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February 13, 2014 | What is the key to being less robotic on stage?
Performance psychologist and Juilliard alumnus, Dr. Noa Kgeyama posed an interesting dilemma every musician face, the balance between musical precision and "soul." The full article is posted on the Bulletproof Musician website, here is the question:
You know those performances that can only be described as 'robotic'? Where there is nothing wrong with it per se, but for whatever reason you are neither engaged nor inspired, and ultimately leave the concert feeling kind of blah and a little empty inside? I have to admit that I have been accused of delivering such performances on more than a few occasions.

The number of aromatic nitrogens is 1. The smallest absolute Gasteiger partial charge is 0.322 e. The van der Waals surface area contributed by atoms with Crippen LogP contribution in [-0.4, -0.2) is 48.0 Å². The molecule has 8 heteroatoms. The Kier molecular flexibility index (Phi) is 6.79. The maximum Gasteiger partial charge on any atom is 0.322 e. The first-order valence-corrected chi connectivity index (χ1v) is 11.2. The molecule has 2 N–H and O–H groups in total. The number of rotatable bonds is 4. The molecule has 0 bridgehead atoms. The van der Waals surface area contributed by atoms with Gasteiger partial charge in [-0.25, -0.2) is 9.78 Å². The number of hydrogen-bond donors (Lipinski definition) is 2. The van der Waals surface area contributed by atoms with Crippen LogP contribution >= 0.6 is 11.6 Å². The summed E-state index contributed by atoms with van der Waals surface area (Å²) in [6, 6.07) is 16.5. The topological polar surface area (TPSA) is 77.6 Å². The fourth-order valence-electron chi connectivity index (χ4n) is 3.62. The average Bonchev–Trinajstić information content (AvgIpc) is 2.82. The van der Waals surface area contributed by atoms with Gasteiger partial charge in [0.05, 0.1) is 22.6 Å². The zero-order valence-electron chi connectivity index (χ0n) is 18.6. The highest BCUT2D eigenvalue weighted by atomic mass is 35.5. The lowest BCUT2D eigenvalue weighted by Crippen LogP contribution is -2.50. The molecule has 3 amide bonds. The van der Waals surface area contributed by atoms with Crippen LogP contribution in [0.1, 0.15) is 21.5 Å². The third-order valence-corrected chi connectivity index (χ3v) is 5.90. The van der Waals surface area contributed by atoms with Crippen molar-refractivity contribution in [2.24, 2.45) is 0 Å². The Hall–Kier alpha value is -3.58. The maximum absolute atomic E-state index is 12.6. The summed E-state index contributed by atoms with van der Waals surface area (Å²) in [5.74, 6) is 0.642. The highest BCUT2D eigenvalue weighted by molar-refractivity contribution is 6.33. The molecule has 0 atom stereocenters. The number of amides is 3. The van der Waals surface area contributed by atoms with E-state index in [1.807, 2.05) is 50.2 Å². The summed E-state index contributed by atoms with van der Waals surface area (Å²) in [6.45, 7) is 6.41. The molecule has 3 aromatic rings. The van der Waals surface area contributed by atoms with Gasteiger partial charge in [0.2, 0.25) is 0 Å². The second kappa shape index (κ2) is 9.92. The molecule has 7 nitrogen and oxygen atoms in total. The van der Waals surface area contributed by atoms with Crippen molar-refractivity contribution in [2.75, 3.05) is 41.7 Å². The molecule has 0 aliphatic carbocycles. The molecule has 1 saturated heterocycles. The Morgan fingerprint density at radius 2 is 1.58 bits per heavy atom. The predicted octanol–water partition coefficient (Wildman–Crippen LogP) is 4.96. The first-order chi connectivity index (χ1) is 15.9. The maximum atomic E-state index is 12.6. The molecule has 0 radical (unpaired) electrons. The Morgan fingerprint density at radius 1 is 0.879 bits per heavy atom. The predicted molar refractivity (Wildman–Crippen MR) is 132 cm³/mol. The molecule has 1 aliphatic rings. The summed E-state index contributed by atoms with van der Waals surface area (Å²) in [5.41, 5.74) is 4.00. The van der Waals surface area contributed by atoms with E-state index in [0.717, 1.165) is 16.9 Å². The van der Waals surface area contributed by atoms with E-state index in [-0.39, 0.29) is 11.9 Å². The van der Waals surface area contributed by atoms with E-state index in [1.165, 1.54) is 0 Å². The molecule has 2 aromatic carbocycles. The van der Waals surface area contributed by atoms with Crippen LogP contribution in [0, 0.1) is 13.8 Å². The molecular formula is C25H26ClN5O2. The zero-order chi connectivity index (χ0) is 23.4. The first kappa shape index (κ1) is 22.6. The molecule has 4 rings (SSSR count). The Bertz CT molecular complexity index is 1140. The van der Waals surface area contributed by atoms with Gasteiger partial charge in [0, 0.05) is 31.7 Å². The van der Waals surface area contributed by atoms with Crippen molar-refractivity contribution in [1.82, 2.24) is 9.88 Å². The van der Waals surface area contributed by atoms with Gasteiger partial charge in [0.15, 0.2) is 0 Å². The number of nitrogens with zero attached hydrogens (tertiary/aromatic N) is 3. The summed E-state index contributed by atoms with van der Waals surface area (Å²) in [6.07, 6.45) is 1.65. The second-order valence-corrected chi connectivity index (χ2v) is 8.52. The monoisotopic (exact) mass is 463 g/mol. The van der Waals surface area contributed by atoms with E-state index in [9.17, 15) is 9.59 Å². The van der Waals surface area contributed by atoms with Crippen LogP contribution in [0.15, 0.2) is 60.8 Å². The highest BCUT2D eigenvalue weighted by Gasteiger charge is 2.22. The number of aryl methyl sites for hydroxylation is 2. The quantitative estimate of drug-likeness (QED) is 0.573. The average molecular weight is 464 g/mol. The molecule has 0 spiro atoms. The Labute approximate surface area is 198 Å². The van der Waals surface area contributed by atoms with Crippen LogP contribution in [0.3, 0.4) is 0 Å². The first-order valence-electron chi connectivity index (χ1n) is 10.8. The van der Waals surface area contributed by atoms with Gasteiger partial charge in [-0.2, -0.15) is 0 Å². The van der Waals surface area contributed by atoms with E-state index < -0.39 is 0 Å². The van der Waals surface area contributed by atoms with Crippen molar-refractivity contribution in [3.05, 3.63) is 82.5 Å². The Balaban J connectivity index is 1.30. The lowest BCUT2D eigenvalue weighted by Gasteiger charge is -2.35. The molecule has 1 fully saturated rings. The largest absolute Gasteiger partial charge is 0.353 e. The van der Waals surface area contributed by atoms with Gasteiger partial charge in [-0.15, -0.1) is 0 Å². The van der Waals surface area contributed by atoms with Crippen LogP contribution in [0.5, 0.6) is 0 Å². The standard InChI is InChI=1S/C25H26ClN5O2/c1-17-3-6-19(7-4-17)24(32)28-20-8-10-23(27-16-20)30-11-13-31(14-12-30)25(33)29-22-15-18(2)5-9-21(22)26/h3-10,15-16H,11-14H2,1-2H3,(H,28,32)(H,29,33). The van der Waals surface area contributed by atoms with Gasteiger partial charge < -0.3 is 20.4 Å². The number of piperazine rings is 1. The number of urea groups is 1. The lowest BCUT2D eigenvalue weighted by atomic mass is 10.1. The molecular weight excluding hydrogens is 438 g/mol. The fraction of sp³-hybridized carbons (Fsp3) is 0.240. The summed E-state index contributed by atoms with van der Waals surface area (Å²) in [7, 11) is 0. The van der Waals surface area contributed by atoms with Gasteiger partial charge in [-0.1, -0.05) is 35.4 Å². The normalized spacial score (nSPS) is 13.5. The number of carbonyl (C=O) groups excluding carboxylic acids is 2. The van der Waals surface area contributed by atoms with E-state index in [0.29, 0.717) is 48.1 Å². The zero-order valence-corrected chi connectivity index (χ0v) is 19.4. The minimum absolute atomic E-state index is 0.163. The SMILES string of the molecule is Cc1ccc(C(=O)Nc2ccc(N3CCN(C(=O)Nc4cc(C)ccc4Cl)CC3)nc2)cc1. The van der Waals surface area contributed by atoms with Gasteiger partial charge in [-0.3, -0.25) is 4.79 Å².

But I don't think it's just me. After all, we're sort of stuck between a rock and hard place. On one hand, we are supposed to be musical, communicative, and fully engaged in the music-making process. But on the other hand, it has to be flawless. Especially in auditions or competitions, where we learn pretty quickly that the slightest blemish can be grounds for a quick exit.
So how do we get out of this bind?
Read his answers for yourself here: Is This the Key to Being Less "Robotic" on Stage?
Forsaking the notes for the music.
Compose yourself. Story Arcs.
Ensemble Sensitivity: Corps playing.
Building off silence.
Posted by Ted at February 13, 2014 11:09 AM
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